Your character is large and certainly looks the part of a chain-smoking thug. If you look close enough, you can even see his tattoos and body-piercings. Not really. The pictures have small images on them but the rest of the scenery is limited to plants and a few benches. The game has a timer and you'll need to avoid touching the various alarm mechanisms.
Alarms look like blinking red lights you need to jump over, and some even roll along the floor. Running around grabbing keys and artwork is fun, but the designers missed a few opportunities. First of all, a "count down" showing the number of remaining art pieces would have been extremely helpful.
The elevators are fun to ride (just enter the number of the floor on the keypad), but the escalators are a nightmare. They look big and inviting but stepping onto one requires pressing diagonally after perfectly positioning yourself, which is problematic. Anyone who's played Keystone Kapers knows that hopping on and off escalators is one of the simple joys in life. Heist is moderately fun but it doesn't do much to elevate itself over average status. © Copyright 2013 The Video Game Critic.
In the first screen Amoeba-like blobs circle the maze, and your goal is to merge them together. In the second screen, your challenge is to break them up. You don't control the creatures individually, but can alter their direction (by pushing the joystick up or down) or make them "jump" to different parts of the maze (by pressing a button). The problem is, they only jump at predetermined points, and these are not the least bit obvious to the player. As a result, your jump command will register immediately, but the blobs won't actually jump until they reach a certain point, and the lag time is disconcerting.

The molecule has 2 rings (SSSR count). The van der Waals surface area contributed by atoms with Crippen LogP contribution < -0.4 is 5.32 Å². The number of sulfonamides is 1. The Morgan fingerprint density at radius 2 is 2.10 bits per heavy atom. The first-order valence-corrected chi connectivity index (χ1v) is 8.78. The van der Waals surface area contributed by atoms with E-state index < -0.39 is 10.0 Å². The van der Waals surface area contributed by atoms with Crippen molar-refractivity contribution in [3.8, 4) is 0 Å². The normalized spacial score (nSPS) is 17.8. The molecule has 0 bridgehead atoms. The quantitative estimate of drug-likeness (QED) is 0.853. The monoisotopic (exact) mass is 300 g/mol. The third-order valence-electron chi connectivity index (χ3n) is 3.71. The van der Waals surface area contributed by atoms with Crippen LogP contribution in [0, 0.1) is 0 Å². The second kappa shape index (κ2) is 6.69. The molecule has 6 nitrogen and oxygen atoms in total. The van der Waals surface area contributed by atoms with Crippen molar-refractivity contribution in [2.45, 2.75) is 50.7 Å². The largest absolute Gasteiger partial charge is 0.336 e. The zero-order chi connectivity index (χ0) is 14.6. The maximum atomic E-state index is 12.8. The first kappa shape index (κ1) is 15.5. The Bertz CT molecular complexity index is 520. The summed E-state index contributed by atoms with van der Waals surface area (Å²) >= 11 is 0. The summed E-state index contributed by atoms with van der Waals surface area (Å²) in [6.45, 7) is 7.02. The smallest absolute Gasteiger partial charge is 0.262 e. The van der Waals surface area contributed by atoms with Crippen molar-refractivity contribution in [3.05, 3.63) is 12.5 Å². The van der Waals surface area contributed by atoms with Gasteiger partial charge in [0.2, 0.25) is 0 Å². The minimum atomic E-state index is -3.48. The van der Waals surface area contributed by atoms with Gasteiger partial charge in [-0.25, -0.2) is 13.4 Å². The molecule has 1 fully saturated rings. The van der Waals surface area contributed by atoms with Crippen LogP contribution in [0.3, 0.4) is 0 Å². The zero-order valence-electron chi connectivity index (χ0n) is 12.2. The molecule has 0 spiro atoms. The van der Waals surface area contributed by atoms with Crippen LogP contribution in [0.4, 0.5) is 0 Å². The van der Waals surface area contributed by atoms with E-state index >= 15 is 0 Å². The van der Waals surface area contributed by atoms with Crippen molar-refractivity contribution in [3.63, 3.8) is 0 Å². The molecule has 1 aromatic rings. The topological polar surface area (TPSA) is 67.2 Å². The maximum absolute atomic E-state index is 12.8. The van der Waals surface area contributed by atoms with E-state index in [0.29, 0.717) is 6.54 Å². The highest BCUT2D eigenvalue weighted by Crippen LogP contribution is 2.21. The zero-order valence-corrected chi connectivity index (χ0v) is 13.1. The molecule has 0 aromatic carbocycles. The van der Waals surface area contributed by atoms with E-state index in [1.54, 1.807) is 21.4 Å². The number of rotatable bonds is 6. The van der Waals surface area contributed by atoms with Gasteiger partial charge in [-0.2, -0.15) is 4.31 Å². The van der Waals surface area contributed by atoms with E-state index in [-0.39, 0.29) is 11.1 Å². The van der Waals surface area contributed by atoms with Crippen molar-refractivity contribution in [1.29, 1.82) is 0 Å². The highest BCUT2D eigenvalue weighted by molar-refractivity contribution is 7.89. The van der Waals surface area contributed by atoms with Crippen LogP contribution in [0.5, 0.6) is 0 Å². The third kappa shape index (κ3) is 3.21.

Illusions was clearly inspired by a work of modern art, but translating it into a video game was a mistake. The gameplay is hard to grasp and even harder to enjoy. Making matters worse, the looping background music will drive you absolutely insane (thankfully you can toggle it). If the developers were trying to create something totally unique, they've succeeded. But actually playing Illusions is an exercise in misery. © Copyright 2005 The Video Game Critic.
It's Only Rock 'N Roll is kind of cheesy and amateurish. When you choose "write a song" you're presented with a set of nonsensical lyrics like "she never did like jiving", "I can't look into my eyes", and "why do I like a raw steak". The lyrics are incomprehensible yet the game will insist the song is a "10 out of 10". When you accept a song, it prints "OK" all over the screen, which looks like something I would have programmed in BASIC when I was 10.
The graphics are minimal but during a gig you'll watch an animated sequence of your band playing random beeps and boops. It's a nice surprise the first time you see it, but after that you'll wish you could skip it. Another irritation is the exorbitant cost of touring (damn you, Ticketmaster!!). Unless you tour early on, it always seems out of your financial reach. Touring involves watching money rack up on the screen along with random status messages like "arrived late" and "drummer was drunk".
It's Only Rock 'N Roll starts to get interesting when you break into the top 10 next to artists like The Cure, Billy Joel, Whitesnake, Queen, and Genesis. Sadly, it's hard to move up the charts because the game will end abruptly with some lame excuse like "you are over the hill" or "you died from a broken heart". I know It's Only Rock N Roll, but I don't like that! There's novelty and originality here, but not much of a game. © Copyright 2014 The Video Game Critic.